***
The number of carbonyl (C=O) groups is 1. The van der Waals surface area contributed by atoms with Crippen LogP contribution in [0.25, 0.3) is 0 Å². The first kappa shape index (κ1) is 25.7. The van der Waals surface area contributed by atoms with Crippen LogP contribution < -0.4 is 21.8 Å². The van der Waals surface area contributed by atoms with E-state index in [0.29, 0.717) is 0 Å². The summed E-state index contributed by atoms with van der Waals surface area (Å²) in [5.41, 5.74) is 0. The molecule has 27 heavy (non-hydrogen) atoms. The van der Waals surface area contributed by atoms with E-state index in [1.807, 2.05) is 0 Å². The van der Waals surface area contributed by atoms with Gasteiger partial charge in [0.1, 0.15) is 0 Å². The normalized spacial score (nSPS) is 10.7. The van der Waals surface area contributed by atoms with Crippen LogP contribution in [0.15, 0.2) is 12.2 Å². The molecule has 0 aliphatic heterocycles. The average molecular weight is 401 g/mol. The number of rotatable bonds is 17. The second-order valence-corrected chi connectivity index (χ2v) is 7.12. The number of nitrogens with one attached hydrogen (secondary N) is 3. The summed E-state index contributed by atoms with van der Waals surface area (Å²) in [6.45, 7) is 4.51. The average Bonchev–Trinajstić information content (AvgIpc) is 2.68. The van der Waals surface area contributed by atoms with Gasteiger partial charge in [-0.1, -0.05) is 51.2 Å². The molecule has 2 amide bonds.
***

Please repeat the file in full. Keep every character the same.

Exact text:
The number of carbonyl (C=O) groups is 1. The van der Waals surface area contributed by atoms with Crippen LogP contribution in [0.25, 0.3) is 0 Å². The first kappa shape index (κ1) is 25.7. The van der Waals surface area contributed by atoms with Crippen LogP contribution < -0.4 is 21.8 Å². The van der Waals surface area contributed by atoms with E-state index in [0.29, 0.717) is 0 Å². The summed E-state index contributed by atoms with van der Waals surface area (Å²) in [5.41, 5.74) is 0. The molecule has 27 heavy (non-hydrogen) atoms. The van der Waals surface area contributed by atoms with E-state index in [1.807, 2.05) is 0 Å². The van der Waals surface area contributed by atoms with Gasteiger partial charge in [0.1, 0.15) is 0 Å². The normalized spacial score (nSPS) is 10.7. The van der Waals surface area contributed by atoms with Crippen LogP contribution in [0.15, 0.2) is 12.2 Å². The molecule has 0 aliphatic heterocycles. The average molecular weight is 401 g/mol. The number of rotatable bonds is 17. The second-order valence-corrected chi connectivity index (χ2v) is 7.12. The number of nitrogens with one attached hydrogen (secondary N) is 3. The summed E-state index contributed by atoms with van der Waals surface area (Å²) in [6.45, 7) is 4.51. The average Bonchev–Trinajstić information content (AvgIpc) is 2.68. The van der Waals surface area contributed by atoms with Gasteiger partial charge in [-0.1, -0.05) is 51.2 Å². The molecule has 2 amide bonds.